Page 564 - Week 02 - Wednesday, 22 February 2012

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The ability to waive fines or to allow people to pay in other flexible ways can also save administrative costs, as it means that the authorities do not have to endlessly chase fines.

I would lastly like to note that this bill is about transport legislation, and therefore the proposed changes relate only to traffic infringements. However, the ACT Greens believe that the same flexibility needs to be considered for other kinds of infringements. For example, financially and socially disadvantaged Canberrans are most likely to receive public space and public order infringements. As an example, a fine for smoking in a public place would constitute nearly one-quarter of the fortnightly income of someone on a Newstart allowance. This is an issue that the government should pursue and that the Greens will follow up if there is no action.

I commend the Road Transport (General) (Infringement Notices) Amendment Bill to the Assembly.

Debate (on motion by Mr Corbell) adjourned to the next sitting.

Liquor Amendment Bill 2012

Mr Rattenbury, pursuant to notice, presented the bill and its explanatory statement.

Title read by Clerk.

MR RATTENBURY (Molonglo) (10.30): I move:

That this bill be agreed to in principle.

This is a bill that makes one commonsense amendment to the liquor licensing system in the ACT. As members will be aware, there has been reform of the liquor laws in recent years, much of which the Greens have supported, as has much of the chamber. I think that we have seen the reforms rolled out quite effectively in recent times.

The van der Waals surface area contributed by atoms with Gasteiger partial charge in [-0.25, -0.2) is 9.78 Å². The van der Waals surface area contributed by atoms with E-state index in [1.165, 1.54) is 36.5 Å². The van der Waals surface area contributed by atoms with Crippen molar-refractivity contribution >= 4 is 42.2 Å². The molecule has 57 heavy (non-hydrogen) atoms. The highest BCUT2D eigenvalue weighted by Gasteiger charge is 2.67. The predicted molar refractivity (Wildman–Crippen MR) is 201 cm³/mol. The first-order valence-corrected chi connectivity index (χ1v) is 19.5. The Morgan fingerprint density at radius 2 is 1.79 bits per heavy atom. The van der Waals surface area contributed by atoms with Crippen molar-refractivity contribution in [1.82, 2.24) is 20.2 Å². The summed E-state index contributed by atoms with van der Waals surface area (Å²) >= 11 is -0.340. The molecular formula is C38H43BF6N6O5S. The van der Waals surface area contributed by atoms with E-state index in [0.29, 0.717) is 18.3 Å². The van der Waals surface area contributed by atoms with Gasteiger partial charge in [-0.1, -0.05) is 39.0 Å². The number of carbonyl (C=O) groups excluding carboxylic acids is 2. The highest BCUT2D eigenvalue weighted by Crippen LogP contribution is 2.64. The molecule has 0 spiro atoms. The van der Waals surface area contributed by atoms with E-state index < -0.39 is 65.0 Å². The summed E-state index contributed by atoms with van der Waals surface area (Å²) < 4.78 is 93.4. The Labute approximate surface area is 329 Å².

However, the Greens also believe that a commonsense approach has been lacking regarding one particular aspect of the reforms which relates to the timing of annual liquor fees. Since the reforms were commenced, the annual licensing fees have seen significant changes, with increases in 2010 and then some reductions and increases in 2011.

In both of these years, the fees were lumped on businesses with a very small turnaround time before they were due. In 2010, the fees were released on 19 October, which was six weeks before they were due, on 1 December. In 2011 the fees were released on 9 November, just three weeks before the 1 December due date. So the situation appears to be getting worse, not better, in spite of the passage of the reforms.

It is the Greens’ view that businesses need more than a handful of weeks to cater for any changes in their annual fee and to plan for the year ahead. The need for this change comes out of two years of frustration for business in the hospitality industry.

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